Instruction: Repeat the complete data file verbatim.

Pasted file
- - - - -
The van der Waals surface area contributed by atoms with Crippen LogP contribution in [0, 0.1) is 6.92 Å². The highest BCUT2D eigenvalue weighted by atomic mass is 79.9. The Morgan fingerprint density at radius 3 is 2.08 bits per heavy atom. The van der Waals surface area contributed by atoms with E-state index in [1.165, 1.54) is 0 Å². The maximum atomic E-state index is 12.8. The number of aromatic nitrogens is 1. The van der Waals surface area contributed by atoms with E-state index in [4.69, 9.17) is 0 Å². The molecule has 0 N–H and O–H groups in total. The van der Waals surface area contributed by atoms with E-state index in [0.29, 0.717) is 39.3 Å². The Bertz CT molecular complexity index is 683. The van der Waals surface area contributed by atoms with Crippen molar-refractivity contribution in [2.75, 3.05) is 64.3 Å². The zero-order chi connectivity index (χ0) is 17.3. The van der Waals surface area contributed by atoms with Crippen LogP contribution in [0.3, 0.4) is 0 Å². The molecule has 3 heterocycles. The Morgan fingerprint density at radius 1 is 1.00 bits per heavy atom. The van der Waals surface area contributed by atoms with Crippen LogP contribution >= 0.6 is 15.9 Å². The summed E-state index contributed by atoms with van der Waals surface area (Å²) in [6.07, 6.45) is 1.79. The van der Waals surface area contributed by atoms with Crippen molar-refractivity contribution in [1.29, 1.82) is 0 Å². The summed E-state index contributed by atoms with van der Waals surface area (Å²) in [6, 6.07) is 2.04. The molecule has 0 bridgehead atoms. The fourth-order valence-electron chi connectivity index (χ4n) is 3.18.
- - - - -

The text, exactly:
The van der Waals surface area contributed by atoms with Crippen LogP contribution in [0, 0.1) is 6.92 Å². The highest BCUT2D eigenvalue weighted by atomic mass is 79.9. The Morgan fingerprint density at radius 3 is 2.08 bits per heavy atom. The van der Waals surface area contributed by atoms with E-state index in [1.165, 1.54) is 0 Å². The maximum atomic E-state index is 12.8. The number of aromatic nitrogens is 1. The van der Waals surface area contributed by atoms with E-state index in [4.69, 9.17) is 0 Å². The molecule has 0 N–H and O–H groups in total. The van der Waals surface area contributed by atoms with E-state index in [0.29, 0.717) is 39.3 Å². The Bertz CT molecular complexity index is 683. The van der Waals surface area contributed by atoms with Crippen molar-refractivity contribution in [2.75, 3.05) is 64.3 Å². The zero-order chi connectivity index (χ0) is 17.3. The van der Waals surface area contributed by atoms with Crippen LogP contribution in [0.3, 0.4) is 0 Å². The molecule has 3 heterocycles. The Morgan fingerprint density at radius 1 is 1.00 bits per heavy atom. The van der Waals surface area contributed by atoms with Crippen LogP contribution >= 0.6 is 15.9 Å². The summed E-state index contributed by atoms with van der Waals surface area (Å²) in [6.07, 6.45) is 1.79. The van der Waals surface area contributed by atoms with Crippen molar-refractivity contribution in [1.29, 1.82) is 0 Å². The summed E-state index contributed by atoms with van der Waals surface area (Å²) in [6, 6.07) is 2.04. The molecule has 0 bridgehead atoms. The fourth-order valence-electron chi connectivity index (χ4n) is 3.18.